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At the MLB All-Star Game: Players with ASG Bonuses Should Be Compelled to Appear PDF Print E-mail
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Written by Maury Brown   
Monday, 11 July 2011 10:56
Lester
King Felix can't pitch, so Jon Lester was
selected. But, he's on the DL, so Rickey
Romero takes his place. Lester will still
receives a $50,000 bonus.

Phoenix – On Friday, I highlighted several players that on top of the bragging rights (and increased leverage the next time their contract is up for renewal), have substantial bonuses for being selected to this year’s All-Star Game

(see 15 MLB Player All-Star Game Bonuses)

But, that was Friday. Since then, several players selected have bowed out or have had to due to technicalities.

Because of the rule that makes Sunday’s starting pitchers ineligible to pitch on Tuesday, previously named All-Stars James Shields of the Tampa Bay Rays and Justin Verlander of the Detroit Tigers will be inactive for Tuesday’s Midsummer Classic.  Shields and Verlander are recognized as All-Stars with full honors, will attend the festivities and will be introduced before the All-Star Game.  Verlander and Shields both were Player Ballot-elected.  Thus, their replacements came via the Player Ballot.

When Cole Hamels of the Philadelphia Phillies threw his first pitch on Sunday, he was replaced on the N.L. roster by Kevin Correia.  Because Hamels was a player-elected All-Star, he was replaced by the next highest ranking pitcher on the Player Ballot. Both Hamels and his teammate Shane Victorino are enroute to Phoenix and will be at the All-Star Game, albeit, not playing.

But, there are other players that aren’t playing due to injuries, etc. The biggest of which is Derek Jeter, who is receiving a $500,000 bonus for being selected to the All-Star Game.

"Unfortunately I won't be able to go," Jeter said on Friday. "It's just a situation where after talking with Joe and Cash and Geno, it'd probably be best not to try to push it. Because it's most important to be ready for the second half. That's what my focus has to be at. It's unfortunate because I know you guys know how much I enjoy going to All-Star games. I love playing in All-Star games. Especially getting voted in by the fans, it's something I would like to do but I'll try to be smart about it. I know I can be stubborn a lot of times when it comes to injuries, but I'm going to try to be smart about it."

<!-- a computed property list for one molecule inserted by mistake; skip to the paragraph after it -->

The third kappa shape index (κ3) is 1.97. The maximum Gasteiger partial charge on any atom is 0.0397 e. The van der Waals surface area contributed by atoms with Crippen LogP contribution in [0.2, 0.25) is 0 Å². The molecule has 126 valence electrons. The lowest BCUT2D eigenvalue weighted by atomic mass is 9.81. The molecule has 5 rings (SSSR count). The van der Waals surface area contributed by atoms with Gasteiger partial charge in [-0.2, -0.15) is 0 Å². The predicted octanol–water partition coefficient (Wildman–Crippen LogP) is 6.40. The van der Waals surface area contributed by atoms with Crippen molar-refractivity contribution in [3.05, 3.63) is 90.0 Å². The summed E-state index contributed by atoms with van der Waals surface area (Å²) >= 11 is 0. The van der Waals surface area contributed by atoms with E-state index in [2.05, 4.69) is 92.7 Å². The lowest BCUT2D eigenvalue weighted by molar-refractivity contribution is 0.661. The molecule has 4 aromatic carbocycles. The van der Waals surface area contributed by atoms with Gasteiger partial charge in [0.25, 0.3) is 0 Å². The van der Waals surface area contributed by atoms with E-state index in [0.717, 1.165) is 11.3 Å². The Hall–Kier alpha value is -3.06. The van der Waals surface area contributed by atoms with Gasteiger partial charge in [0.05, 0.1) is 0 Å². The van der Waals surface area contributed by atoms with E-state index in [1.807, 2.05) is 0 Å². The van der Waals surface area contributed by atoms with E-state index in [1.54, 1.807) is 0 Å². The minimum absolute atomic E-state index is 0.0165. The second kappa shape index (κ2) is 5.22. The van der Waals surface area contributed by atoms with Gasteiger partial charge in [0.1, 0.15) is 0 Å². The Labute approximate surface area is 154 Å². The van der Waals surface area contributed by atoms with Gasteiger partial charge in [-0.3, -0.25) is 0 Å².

At the All-Star Game Tweetup last night here in Phoenix, myself, Eric Fisher of the SportsBusiness Journal, and Jim Duquette currently with MLB Network Radio and formerly the GM of the Mets and the Orioles discussed the topic.

All three of us were in agreement: if you are on the ballot and/or selected by managers or players, and receive a bonus, you should be compelled to go to the game, walk out and tip your hat when players are announced, and meet the press.

The bonus clauses, much of which have become boilerplate also cover bonuses for how a position player does in MVP voting or pitchers in Cy Young voting. Duquette felt that, after so many players had backed out this year’s All-Star Game, that clubs would begin taking a closer look at adding these clauses into contracts.

As a note, anyone listed as being part of the All-Star Game – be that a replacement, or selected outright, play or not – gets an All-Star Game bonus if they have negotiated it within their contract.

That gets into some wild scenarios. Try this: Felix Hernandez was player selected for the All-Star Game, but because he pitched on Sunday, he is ineligible. Thus, his replacement was to be the next highest ranking pitcher who was not already an All-Star, who was Jon Lester. But, because he is currently on the disabled list, Rickey Romero has been added to the roster and will be active for Tuesday’s game.

So… Jon Lester, who was announced as a replacement, but can’t play, will receive a $50,000 All-Star Game bonus.

All told, 84 players have now been selected (a new All-Star Game record). Of those, 16 have been deemed inactive due to injury or those pitchers that pitched on Sunday. As of now, they are (NL, then AL):

As Duquette, Fisher, and myself said on Sunday night, these players, who are getting a considerable amount of money for being selected to the All-Star Game, owe it to the fans, and maybe more importantly, their clubs, to attend. After all, these bonuses aren't chump change. Buck up, get on a plane, and make an appearance. At $25,000-$500,000 it’s the least these players should do.

And just think.... it's only Monday. Who knows if this list will change before tomorrow's first pitch?

Maury Brown will be reporting till Weds from the All-Star Game festivities


Maury BrownMaury Brown is the Founder and President of the Business of Sports Network, which includes The Biz of Baseball, The Biz of Football, The Biz of Basketball and The Biz of Hockey, and is a contributor to Forbes SportsMoney blog.. He is available as a freelance writer. Brown's full bio is here. He looks forward to your comments via email and can be contacted through the Business of Sports Network (select his name in the dropdown provided).

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